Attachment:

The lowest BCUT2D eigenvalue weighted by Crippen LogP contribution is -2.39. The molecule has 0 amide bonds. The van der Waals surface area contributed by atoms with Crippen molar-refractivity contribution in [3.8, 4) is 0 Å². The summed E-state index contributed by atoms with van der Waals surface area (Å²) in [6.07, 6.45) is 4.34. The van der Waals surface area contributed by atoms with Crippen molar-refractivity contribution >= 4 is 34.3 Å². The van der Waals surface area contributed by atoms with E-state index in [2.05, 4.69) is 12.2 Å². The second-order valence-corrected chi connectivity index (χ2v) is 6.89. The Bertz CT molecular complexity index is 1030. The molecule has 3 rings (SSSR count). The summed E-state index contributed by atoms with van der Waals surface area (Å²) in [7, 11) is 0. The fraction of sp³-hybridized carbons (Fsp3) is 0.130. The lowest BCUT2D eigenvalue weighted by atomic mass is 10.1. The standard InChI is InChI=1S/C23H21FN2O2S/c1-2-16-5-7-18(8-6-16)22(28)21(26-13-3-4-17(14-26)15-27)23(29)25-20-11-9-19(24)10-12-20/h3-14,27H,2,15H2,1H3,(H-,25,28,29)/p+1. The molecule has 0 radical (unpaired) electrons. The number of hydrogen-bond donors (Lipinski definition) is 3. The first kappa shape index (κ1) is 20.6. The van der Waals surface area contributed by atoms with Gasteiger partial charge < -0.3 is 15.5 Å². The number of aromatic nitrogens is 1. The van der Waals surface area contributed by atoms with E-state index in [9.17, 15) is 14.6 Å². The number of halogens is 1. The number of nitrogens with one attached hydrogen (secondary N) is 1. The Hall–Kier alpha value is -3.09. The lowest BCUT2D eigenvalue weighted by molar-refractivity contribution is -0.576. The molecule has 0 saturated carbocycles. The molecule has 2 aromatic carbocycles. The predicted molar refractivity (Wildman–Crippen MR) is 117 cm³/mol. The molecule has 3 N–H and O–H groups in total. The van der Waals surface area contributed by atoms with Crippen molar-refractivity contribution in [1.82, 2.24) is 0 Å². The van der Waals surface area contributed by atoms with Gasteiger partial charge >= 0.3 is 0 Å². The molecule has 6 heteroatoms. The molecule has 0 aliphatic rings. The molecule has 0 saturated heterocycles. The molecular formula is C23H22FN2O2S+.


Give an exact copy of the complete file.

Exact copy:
The lowest BCUT2D eigenvalue weighted by Crippen LogP contribution is -2.39. The molecule has 0 amide bonds. The van der Waals surface area contributed by atoms with Crippen molar-refractivity contribution in [3.8, 4) is 0 Å². The summed E-state index contributed by atoms with van der Waals surface area (Å²) in [6.07, 6.45) is 4.34. The van der Waals surface area contributed by atoms with Crippen molar-refractivity contribution >= 4 is 34.3 Å². The van der Waals surface area contributed by atoms with E-state index in [2.05, 4.69) is 12.2 Å². The second-order valence-corrected chi connectivity index (χ2v) is 6.89. The Bertz CT molecular complexity index is 1030. The molecule has 3 rings (SSSR count). The summed E-state index contributed by atoms with van der Waals surface area (Å²) in [7, 11) is 0. The fraction of sp³-hybridized carbons (Fsp3) is 0.130. The lowest BCUT2D eigenvalue weighted by atomic mass is 10.1. The standard InChI is InChI=1S/C23H21FN2O2S/c1-2-16-5-7-18(8-6-16)22(28)21(26-13-3-4-17(14-26)15-27)23(29)25-20-11-9-19(24)10-12-20/h3-14,27H,2,15H2,1H3,(H-,25,28,29)/p+1. The molecule has 0 radical (unpaired) electrons. The number of hydrogen-bond donors (Lipinski definition) is 3. The first kappa shape index (κ1) is 20.6. The van der Waals surface area contributed by atoms with Gasteiger partial charge < -0.3 is 15.5 Å². The number of aromatic nitrogens is 1. The van der Waals surface area contributed by atoms with E-state index in [9.17, 15) is 14.6 Å². The number of halogens is 1. The number of nitrogens with one attached hydrogen (secondary N) is 1. The Hall–Kier alpha value is -3.09. The lowest BCUT2D eigenvalue weighted by molar-refractivity contribution is -0.576. The molecule has 0 saturated carbocycles. The molecule has 2 aromatic carbocycles. The predicted molar refractivity (Wildman–Crippen MR) is 117 cm³/mol. The molecule has 3 N–H and O–H groups in total. The van der Waals surface area contributed by atoms with Crippen molar-refractivity contribution in [1.82, 2.24) is 0 Å². The van der Waals surface area contributed by atoms with Gasteiger partial charge >= 0.3 is 0 Å². The molecule has 6 heteroatoms. The molecule has 0 aliphatic rings. The molecule has 0 saturated heterocycles. The molecular formula is C23H22FN2O2S+.